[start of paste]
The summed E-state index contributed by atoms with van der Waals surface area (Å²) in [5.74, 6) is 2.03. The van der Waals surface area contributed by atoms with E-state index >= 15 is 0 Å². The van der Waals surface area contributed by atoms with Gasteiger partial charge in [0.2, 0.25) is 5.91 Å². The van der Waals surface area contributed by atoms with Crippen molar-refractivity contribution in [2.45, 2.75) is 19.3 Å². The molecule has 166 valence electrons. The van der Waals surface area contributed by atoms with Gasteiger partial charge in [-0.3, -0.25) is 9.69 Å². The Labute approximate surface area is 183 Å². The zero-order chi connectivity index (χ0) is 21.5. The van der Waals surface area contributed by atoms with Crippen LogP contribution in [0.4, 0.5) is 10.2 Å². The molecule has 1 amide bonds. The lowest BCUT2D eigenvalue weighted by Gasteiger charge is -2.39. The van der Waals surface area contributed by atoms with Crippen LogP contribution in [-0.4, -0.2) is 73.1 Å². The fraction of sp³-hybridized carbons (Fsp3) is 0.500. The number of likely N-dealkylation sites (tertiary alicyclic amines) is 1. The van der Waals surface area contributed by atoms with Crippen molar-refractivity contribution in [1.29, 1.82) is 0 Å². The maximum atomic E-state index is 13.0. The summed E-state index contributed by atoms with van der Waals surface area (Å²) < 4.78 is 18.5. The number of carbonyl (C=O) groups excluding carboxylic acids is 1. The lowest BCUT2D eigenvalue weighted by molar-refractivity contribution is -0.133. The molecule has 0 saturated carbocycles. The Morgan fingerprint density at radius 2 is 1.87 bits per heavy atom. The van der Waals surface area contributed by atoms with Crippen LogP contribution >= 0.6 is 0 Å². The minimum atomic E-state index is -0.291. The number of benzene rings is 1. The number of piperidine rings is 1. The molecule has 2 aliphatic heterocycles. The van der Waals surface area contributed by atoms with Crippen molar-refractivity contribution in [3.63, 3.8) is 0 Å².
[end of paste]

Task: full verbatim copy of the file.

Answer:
The summed E-state index contributed by atoms with van der Waals surface area (Å²) in [5.74, 6) is 2.03. The van der Waals surface area contributed by atoms with E-state index >= 15 is 0 Å². The van der Waals surface area contributed by atoms with Gasteiger partial charge in [0.2, 0.25) is 5.91 Å². The van der Waals surface area contributed by atoms with Crippen molar-refractivity contribution in [2.45, 2.75) is 19.3 Å². The molecule has 166 valence electrons. The van der Waals surface area contributed by atoms with Gasteiger partial charge in [-0.3, -0.25) is 9.69 Å². The Labute approximate surface area is 183 Å². The zero-order chi connectivity index (χ0) is 21.5. The van der Waals surface area contributed by atoms with Crippen LogP contribution in [0.4, 0.5) is 10.2 Å². The molecule has 1 amide bonds. The lowest BCUT2D eigenvalue weighted by Gasteiger charge is -2.39. The van der Waals surface area contributed by atoms with Crippen LogP contribution in [-0.4, -0.2) is 73.1 Å². The fraction of sp³-hybridized carbons (Fsp3) is 0.500. The number of likely N-dealkylation sites (tertiary alicyclic amines) is 1. The van der Waals surface area contributed by atoms with Crippen molar-refractivity contribution in [1.29, 1.82) is 0 Å². The maximum atomic E-state index is 13.0. The summed E-state index contributed by atoms with van der Waals surface area (Å²) < 4.78 is 18.5. The number of carbonyl (C=O) groups excluding carboxylic acids is 1. The lowest BCUT2D eigenvalue weighted by molar-refractivity contribution is -0.133. The molecule has 0 saturated carbocycles. The Morgan fingerprint density at radius 2 is 1.87 bits per heavy atom. The van der Waals surface area contributed by atoms with Crippen LogP contribution >= 0.6 is 0 Å². The minimum atomic E-state index is -0.291. The number of benzene rings is 1. The number of piperidine rings is 1. The molecule has 2 aliphatic heterocycles. The van der Waals surface area contributed by atoms with Crippen molar-refractivity contribution in [3.63, 3.8) is 0 Å².